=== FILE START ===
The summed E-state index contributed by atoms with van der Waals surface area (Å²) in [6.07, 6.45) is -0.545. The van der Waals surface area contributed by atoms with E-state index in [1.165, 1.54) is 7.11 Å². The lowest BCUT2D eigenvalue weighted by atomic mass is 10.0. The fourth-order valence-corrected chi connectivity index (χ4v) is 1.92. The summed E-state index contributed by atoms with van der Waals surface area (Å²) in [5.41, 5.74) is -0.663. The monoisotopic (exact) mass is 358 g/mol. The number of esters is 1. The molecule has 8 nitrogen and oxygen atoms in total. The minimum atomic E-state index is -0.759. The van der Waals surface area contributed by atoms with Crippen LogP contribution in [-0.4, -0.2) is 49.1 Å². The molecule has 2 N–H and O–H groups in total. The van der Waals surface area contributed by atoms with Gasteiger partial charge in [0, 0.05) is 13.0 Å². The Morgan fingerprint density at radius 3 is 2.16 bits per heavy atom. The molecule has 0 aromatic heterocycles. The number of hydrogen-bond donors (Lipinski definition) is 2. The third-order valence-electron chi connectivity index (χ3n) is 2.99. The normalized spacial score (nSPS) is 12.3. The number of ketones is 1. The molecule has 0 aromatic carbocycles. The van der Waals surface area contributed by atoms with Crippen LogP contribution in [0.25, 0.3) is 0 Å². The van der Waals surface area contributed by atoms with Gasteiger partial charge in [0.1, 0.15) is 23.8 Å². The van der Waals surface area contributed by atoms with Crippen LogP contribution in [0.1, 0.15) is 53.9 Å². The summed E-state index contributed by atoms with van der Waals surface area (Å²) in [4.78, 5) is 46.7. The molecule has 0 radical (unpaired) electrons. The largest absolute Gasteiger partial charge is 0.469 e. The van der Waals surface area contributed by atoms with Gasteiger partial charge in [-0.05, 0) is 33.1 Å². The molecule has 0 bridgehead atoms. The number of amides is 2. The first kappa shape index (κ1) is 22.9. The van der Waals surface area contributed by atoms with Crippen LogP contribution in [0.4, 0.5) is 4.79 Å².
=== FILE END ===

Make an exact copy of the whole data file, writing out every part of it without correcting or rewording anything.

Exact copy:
The summed E-state index contributed by atoms with van der Waals surface area (Å²) in [6.07, 6.45) is -0.545. The van der Waals surface area contributed by atoms with E-state index in [1.165, 1.54) is 7.11 Å². The lowest BCUT2D eigenvalue weighted by atomic mass is 10.0. The fourth-order valence-corrected chi connectivity index (χ4v) is 1.92. The summed E-state index contributed by atoms with van der Waals surface area (Å²) in [5.41, 5.74) is -0.663. The monoisotopic (exact) mass is 358 g/mol. The number of esters is 1. The molecule has 8 nitrogen and oxygen atoms in total. The minimum atomic E-state index is -0.759. The van der Waals surface area contributed by atoms with Crippen LogP contribution in [-0.4, -0.2) is 49.1 Å². The molecule has 2 N–H and O–H groups in total. The van der Waals surface area contributed by atoms with Gasteiger partial charge in [0, 0.05) is 13.0 Å². The Morgan fingerprint density at radius 3 is 2.16 bits per heavy atom. The molecule has 0 aromatic heterocycles. The number of hydrogen-bond donors (Lipinski definition) is 2. The third-order valence-electron chi connectivity index (χ3n) is 2.99. The normalized spacial score (nSPS) is 12.3. The number of ketones is 1. The molecule has 0 aromatic carbocycles. The van der Waals surface area contributed by atoms with Crippen LogP contribution in [0.25, 0.3) is 0 Å². The van der Waals surface area contributed by atoms with Gasteiger partial charge in [0.1, 0.15) is 23.8 Å². The van der Waals surface area contributed by atoms with Crippen LogP contribution in [0.1, 0.15) is 53.9 Å². The summed E-state index contributed by atoms with van der Waals surface area (Å²) in [4.78, 5) is 46.7. The molecule has 0 radical (unpaired) electrons. The largest absolute Gasteiger partial charge is 0.469 e. The van der Waals surface area contributed by atoms with Gasteiger partial charge in [-0.05, 0) is 33.1 Å². The molecule has 0 bridgehead atoms. The number of amides is 2. The first kappa shape index (κ1) is 22.9. The van der Waals surface area contributed by atoms with Crippen LogP contribution in [0.4, 0.5) is 4.79 Å².